Denis Côté‘s Curling is a poetically-poised film about an overprotective father and the daughter he keeps isolated from the outside world. Synopsis can be read as follows (via TIFF):

“Denis Côté’s most accessible feature film to date, Curling is a fascinating work that revisits many of the preoccupations of his previous films Les états nordiques, Nos vies privées, Elle veut le chaos and Carcasses. But here, the celebrated Québécois filmmaker unfolds his minimalist narrative from the inside out, instead of his usual outside-in stories. The result is an impressively austere film that establishes an immediate emotional connection.

It is the dead of winter in a rural Quebec village. Everyone in town knows Jean-François (Emmanuel Bilodeau), a single father who works nights at a deserted bowling alley and days in a rundown motel. His daughter, Julyvonne (Philomène Bilodeau, Emmanuel’s real life daughter), is mysteriously absent from the community. As it turns out, she never leaves their home. Jean-François home-schools and isolates her, fearing that contact with the outside world will scar her the way it has him.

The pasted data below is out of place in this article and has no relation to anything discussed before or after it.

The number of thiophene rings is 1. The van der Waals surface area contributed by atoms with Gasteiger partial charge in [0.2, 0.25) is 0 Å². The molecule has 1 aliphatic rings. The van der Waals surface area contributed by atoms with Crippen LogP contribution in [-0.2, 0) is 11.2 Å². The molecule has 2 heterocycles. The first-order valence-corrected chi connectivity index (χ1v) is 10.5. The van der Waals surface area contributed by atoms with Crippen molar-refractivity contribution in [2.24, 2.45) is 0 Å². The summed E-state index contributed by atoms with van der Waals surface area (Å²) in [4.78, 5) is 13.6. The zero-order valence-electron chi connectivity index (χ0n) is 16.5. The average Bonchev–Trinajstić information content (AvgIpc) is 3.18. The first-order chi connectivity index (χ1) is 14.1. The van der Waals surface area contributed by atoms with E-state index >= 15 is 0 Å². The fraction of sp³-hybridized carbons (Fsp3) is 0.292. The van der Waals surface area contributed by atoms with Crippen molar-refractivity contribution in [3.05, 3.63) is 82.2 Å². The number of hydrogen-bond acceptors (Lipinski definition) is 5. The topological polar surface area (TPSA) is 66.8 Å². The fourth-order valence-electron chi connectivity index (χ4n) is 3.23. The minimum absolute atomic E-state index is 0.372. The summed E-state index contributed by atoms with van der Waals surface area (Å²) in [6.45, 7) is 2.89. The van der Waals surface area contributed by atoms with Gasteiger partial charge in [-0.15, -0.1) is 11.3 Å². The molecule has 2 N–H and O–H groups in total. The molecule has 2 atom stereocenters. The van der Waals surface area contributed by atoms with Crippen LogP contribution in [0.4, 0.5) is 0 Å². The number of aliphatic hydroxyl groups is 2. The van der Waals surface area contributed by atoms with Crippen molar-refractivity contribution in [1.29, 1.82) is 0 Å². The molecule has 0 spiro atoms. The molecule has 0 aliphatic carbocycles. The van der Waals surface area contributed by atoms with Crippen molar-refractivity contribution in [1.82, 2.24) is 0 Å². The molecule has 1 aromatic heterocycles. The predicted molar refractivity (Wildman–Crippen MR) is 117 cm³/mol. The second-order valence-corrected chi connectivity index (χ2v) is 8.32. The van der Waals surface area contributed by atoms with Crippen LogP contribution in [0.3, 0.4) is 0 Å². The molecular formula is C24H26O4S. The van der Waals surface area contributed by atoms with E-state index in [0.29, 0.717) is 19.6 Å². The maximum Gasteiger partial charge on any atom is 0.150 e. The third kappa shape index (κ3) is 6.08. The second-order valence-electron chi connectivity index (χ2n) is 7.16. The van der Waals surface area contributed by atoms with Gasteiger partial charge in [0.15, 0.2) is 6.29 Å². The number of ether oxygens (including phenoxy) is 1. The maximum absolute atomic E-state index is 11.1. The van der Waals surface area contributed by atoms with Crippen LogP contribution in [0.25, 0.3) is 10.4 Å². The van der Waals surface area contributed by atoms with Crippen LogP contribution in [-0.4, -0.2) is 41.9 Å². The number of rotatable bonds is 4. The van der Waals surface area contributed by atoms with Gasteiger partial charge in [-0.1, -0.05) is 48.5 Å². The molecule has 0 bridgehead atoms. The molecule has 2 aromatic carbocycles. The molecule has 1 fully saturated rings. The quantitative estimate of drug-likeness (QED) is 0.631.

As with Côté’s previous films, motivations and past history have little relevance here – what matters lies within the frame. Sensitive, expressive images are crafted to perfection by cinematographer Josée Deshaies (Tiresia, All That She Wants), while Côté masterfully distorts our perception of time, letting it linger in beguiling stillness as winter slowly seeps away.

“Curling”’s incisive family portrait is disturbed by several fractured events: the disappearance of a young boy from home; Julyvonne’s discovery of corpses in the nearby woods; Jean-François’s out-of-character enthusiasm for curling; and an unexpected encounter with a tiger that symbolically unlocks the father and daughter’s psychological cage, giving the film a surreal and poetic resonance.”

The trailer is embedded down below. Sorry, no english subs for this one yet:

Curling


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